Nov 6, 2008
It sounds like the new "style" dictated by her coach needs to be scrapped completely. Most colleges, even at the D1 level do not have a true pitching coach. Well meaning coaches freely make pitching suggestions and adjustments that can destroy any pitcher - my daughter played at a mid major D1 school that had no pitching coach. The head coach turned her from an all conference pitcher thowing 65 with good movement as a freshman into a very mediocre pitcher by her senior year, all with good intentions.

Can your daughter go back to her pre injury mechanics? Her present style is obviously something she does not believe in and does not seem to work. Do you have a pitching coach who taught her originally that could resume work with her? She needs to either go back to or find a framework that is mechanically solid and that she is comfortable with. Once that is found and her confidence is restored, a legitimate pitching coach can build her back into the pitcher that she was, and then some.

I know that your daughter is a freshman and right now her coach seems like an intimidating figure, but you need to discreetly take control of your daughters athletic future. Make the decisions that need to be made to restore and develop her. Either find her original pitching coach or another legit pitching instructor as soon as possible. If you can't have the coach work with her on campus due to NCAA rules (did you say it was an NAIA school?), work off campus. This may take a while, like aim for next season.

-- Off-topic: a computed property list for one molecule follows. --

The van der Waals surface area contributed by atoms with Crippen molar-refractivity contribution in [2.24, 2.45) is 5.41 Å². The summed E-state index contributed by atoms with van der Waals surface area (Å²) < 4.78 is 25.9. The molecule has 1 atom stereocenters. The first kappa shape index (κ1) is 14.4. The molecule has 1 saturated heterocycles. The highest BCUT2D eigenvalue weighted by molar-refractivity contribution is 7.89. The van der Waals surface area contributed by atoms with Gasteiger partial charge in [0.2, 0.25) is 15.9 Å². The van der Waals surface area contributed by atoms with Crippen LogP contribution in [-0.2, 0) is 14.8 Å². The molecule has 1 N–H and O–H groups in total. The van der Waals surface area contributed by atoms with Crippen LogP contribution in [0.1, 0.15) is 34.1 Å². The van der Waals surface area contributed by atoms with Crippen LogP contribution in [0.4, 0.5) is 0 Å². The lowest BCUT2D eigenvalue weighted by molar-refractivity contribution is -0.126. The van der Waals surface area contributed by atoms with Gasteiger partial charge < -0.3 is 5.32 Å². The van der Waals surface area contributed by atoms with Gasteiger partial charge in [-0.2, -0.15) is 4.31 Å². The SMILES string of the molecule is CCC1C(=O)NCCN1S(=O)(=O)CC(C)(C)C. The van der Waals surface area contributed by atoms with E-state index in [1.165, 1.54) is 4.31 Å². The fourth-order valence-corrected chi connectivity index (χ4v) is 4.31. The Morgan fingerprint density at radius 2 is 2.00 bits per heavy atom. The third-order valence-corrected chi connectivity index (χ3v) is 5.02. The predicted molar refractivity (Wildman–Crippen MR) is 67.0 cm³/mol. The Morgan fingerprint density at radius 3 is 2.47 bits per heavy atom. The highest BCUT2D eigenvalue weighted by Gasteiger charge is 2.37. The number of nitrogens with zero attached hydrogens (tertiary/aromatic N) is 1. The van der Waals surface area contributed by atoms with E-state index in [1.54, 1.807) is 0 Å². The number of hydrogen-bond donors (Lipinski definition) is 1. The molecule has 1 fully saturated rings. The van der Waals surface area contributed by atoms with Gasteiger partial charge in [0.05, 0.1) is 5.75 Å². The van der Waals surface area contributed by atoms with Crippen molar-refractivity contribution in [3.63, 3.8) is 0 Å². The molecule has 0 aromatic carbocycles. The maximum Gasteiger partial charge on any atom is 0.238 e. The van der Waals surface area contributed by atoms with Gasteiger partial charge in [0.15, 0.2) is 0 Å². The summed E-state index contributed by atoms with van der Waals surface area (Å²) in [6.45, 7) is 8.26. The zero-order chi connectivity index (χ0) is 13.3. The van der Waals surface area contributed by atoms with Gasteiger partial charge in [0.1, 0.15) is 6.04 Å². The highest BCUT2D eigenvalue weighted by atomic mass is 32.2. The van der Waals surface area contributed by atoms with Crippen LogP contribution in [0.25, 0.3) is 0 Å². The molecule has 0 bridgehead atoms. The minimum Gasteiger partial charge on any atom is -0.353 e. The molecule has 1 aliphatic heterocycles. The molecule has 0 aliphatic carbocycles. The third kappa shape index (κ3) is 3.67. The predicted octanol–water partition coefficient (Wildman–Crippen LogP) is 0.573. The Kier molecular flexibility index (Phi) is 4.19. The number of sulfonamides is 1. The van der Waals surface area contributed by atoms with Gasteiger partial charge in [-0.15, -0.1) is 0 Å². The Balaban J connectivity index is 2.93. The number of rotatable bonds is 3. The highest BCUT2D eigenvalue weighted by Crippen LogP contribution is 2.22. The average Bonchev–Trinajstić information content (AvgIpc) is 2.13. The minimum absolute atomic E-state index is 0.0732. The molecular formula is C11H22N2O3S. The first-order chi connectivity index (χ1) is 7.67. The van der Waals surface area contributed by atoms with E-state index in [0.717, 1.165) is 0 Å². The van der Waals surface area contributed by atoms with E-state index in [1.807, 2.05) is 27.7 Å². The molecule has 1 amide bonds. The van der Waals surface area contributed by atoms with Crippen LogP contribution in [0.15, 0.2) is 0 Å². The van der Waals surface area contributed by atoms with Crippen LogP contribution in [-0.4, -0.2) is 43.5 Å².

Feb 8, 2009
I would hope others see a cautionary tale here for overuse of pitchers. IT IS YOUR DAUGHTER. DO NOT EXPECT OTHERS TO LOOK OUT FOR HER BEST INTERESTS.
Feb 27, 2009
Thanks for the advice. Luckily, her coach was a college pitcher, so probably knows more than most. I am going to ask my daughter to ask coach about dropping the pitch that required her to start with glove hand behind back, at least until she gets used to all the other stuff. I think what she is doing differently with the windmill might be messing up the timing of her legwork (more of a leap than a step) but not sure as I have only seen her pitch a couple of innings and was too busy wincing ;) to get a good view. She is in different state right now and between games, tournaments and classes, no real free time to work with anyone else. I do not want to undermine the coach's authority, as my daughter really loves the school she is in. I guess she will just have to get as comfortable as she can with some of the stuff and really buckle down off season. I will suggest she do lots of drills to get the feel of rocking back versus stepping, since that one is not optional. Thanks for all the suggestions.